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Grandparents cannot always assume parental responsibility

The family courts will consider age and state of health when considering whether grandparents can meet the need of a child, discusses Marilyn Stowe

10 August 2015

During times of family crisis it is common to see extended family, especially grandparents, step into the breach and provide much needed support. This is to be commended, but it begs the question whether intervention by grandparents on a more permanent basis is ultimately the right solution to family problems. It depends.

This was highlighted recently before Chelmsford Family Court, where grandparents to a three-year-old girl, C, applied for a child arrangement order so C could stay with them on a permanent basis. The reason for the application was that the child’s mother, M, had been hospitalised for mental health issues. The father was not in the picture.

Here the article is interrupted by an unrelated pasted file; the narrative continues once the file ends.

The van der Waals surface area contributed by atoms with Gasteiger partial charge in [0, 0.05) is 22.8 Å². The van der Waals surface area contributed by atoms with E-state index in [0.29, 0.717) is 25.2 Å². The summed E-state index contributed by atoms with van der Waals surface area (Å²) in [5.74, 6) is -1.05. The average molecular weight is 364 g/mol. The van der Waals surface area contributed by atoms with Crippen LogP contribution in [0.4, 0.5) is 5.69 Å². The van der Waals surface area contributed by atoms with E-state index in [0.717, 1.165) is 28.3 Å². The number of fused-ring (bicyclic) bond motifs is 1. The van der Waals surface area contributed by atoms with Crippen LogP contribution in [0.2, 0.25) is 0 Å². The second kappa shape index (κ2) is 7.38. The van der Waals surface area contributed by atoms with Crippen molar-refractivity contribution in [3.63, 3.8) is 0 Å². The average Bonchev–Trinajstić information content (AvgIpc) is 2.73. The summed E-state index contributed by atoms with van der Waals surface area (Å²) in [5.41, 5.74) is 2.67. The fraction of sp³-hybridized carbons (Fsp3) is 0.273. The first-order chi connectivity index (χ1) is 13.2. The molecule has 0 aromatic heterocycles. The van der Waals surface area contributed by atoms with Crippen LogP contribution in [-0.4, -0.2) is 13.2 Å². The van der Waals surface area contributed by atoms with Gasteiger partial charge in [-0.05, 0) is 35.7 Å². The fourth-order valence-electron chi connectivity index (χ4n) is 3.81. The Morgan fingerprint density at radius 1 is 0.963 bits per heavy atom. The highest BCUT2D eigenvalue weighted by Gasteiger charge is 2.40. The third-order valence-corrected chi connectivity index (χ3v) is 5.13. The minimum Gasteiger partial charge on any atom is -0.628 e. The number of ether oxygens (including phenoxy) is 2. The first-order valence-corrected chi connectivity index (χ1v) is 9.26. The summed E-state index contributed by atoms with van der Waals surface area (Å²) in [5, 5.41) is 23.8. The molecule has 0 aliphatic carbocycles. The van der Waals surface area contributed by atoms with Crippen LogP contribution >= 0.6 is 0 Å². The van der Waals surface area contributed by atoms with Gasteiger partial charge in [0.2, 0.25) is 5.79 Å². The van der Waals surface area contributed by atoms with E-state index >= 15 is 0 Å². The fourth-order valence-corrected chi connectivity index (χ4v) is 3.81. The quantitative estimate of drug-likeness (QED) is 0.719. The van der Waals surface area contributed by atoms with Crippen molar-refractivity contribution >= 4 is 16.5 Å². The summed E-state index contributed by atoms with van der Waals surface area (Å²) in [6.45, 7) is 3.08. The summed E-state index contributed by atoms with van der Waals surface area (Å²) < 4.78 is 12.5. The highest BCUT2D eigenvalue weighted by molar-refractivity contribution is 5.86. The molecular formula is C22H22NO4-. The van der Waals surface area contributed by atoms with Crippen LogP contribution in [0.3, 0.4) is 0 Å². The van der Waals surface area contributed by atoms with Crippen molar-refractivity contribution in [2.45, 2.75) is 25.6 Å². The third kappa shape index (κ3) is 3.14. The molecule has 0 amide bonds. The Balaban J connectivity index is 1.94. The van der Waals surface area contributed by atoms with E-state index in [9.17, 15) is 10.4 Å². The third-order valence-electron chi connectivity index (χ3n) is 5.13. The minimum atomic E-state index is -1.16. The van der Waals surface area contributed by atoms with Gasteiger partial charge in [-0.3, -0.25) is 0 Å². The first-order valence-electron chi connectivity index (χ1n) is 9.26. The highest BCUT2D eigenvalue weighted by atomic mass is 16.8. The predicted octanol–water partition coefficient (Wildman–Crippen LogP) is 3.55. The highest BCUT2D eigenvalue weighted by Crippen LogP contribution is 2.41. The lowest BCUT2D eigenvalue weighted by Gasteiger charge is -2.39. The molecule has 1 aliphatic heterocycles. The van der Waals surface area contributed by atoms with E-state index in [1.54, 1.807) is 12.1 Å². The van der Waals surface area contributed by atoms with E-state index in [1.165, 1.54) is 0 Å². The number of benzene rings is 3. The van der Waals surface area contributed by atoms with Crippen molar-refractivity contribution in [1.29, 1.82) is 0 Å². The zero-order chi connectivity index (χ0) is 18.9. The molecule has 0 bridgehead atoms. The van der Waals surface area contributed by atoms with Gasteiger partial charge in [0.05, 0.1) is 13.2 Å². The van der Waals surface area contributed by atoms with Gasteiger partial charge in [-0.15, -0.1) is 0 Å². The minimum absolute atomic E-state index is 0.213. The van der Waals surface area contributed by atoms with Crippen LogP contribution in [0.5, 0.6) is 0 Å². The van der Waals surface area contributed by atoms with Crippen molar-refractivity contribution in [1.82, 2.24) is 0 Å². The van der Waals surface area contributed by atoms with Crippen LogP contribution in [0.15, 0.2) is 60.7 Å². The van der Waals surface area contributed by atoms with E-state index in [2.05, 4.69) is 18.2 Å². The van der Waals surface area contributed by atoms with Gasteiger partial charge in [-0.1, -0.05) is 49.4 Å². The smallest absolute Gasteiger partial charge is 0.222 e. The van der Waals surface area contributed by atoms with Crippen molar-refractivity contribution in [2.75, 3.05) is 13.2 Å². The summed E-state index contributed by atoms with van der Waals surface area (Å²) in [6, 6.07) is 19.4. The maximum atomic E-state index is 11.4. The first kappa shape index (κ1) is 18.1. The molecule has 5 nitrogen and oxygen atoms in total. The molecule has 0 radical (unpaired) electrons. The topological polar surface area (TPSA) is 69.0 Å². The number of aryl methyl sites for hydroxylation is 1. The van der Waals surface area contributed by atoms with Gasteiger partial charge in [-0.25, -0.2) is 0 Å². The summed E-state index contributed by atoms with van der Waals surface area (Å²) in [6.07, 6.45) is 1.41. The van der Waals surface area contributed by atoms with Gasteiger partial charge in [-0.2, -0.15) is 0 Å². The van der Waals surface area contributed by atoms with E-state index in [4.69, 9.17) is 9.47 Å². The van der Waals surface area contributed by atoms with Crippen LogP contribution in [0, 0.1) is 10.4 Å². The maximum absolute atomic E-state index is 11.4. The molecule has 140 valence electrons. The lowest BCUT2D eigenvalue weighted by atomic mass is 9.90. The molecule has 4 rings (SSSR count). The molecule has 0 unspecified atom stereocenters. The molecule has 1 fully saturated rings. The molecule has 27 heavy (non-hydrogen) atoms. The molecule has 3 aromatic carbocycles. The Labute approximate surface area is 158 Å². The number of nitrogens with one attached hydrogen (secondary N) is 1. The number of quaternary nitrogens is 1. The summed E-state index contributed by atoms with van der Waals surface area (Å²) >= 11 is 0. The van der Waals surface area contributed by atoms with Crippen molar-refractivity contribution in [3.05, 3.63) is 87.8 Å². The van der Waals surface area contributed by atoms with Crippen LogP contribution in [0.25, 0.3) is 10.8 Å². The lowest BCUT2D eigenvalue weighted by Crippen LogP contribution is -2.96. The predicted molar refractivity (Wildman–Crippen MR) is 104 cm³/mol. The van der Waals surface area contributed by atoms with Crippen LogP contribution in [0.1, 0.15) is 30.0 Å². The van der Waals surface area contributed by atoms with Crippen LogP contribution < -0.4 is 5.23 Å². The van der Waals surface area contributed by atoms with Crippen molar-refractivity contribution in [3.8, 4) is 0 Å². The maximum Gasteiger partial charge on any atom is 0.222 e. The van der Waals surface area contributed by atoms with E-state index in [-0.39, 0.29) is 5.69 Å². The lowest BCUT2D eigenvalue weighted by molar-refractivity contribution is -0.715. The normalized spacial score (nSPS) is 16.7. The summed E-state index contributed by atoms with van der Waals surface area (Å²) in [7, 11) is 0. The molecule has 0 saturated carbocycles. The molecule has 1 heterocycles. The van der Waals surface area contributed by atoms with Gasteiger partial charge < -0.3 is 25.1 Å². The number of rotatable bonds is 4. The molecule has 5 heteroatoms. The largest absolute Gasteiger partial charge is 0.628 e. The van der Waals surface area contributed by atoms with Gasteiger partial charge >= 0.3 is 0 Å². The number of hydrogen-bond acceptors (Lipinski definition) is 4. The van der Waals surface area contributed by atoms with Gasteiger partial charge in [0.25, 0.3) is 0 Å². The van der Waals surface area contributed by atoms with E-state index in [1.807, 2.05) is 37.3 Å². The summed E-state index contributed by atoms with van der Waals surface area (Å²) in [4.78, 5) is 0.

C was in foster care and the local authority and her guardian wished to put her up for adoption.

The main arguments revolved around the grandparents’ ability to look after a three year old. C’s grandmother had a history of depression and was on medication.

District Judge Hod...

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